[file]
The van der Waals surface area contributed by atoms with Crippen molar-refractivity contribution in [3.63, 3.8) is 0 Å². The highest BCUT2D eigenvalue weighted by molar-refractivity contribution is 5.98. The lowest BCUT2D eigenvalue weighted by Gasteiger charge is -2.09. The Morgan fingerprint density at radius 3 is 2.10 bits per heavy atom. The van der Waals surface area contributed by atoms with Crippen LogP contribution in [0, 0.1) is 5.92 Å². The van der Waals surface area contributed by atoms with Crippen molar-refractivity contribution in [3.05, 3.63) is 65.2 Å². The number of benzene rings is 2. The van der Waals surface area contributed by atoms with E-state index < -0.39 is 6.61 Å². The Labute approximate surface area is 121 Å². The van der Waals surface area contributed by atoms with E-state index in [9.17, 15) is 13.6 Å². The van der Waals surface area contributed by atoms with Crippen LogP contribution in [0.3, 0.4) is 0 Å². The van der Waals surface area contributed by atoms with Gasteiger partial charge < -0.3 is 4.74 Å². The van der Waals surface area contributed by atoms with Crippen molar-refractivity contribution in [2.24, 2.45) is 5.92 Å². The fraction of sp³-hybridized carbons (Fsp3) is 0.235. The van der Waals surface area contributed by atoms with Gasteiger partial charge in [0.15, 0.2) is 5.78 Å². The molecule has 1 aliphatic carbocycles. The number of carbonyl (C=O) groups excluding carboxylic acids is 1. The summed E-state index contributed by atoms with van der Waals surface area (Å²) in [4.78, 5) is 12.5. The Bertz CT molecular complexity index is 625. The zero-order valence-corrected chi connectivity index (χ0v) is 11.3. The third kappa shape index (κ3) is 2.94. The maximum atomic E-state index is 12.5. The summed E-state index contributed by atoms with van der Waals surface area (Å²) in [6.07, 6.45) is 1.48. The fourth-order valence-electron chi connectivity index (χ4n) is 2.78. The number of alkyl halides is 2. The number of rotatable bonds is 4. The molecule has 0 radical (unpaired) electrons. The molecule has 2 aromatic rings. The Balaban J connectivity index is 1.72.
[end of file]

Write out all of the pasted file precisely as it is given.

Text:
The van der Waals surface area contributed by atoms with Crippen molar-refractivity contribution in [3.63, 3.8) is 0 Å². The highest BCUT2D eigenvalue weighted by molar-refractivity contribution is 5.98. The lowest BCUT2D eigenvalue weighted by Gasteiger charge is -2.09. The Morgan fingerprint density at radius 3 is 2.10 bits per heavy atom. The van der Waals surface area contributed by atoms with Crippen LogP contribution in [0, 0.1) is 5.92 Å². The van der Waals surface area contributed by atoms with Crippen molar-refractivity contribution in [3.05, 3.63) is 65.2 Å². The number of benzene rings is 2. The van der Waals surface area contributed by atoms with E-state index < -0.39 is 6.61 Å². The Labute approximate surface area is 121 Å². The van der Waals surface area contributed by atoms with E-state index in [9.17, 15) is 13.6 Å². The van der Waals surface area contributed by atoms with Crippen LogP contribution in [0.3, 0.4) is 0 Å². The van der Waals surface area contributed by atoms with Gasteiger partial charge < -0.3 is 4.74 Å². The van der Waals surface area contributed by atoms with Crippen molar-refractivity contribution in [2.24, 2.45) is 5.92 Å². The fraction of sp³-hybridized carbons (Fsp3) is 0.235. The van der Waals surface area contributed by atoms with Gasteiger partial charge in [0.15, 0.2) is 5.78 Å². The molecule has 1 aliphatic carbocycles. The number of carbonyl (C=O) groups excluding carboxylic acids is 1. The summed E-state index contributed by atoms with van der Waals surface area (Å²) in [4.78, 5) is 12.5. The Bertz CT molecular complexity index is 625. The zero-order valence-corrected chi connectivity index (χ0v) is 11.3. The third kappa shape index (κ3) is 2.94. The maximum atomic E-state index is 12.5. The summed E-state index contributed by atoms with van der Waals surface area (Å²) in [6.07, 6.45) is 1.48. The fourth-order valence-electron chi connectivity index (χ4n) is 2.78. The number of alkyl halides is 2. The number of rotatable bonds is 4. The molecule has 0 radical (unpaired) electrons. The molecule has 2 aromatic rings. The Balaban J connectivity index is 1.72.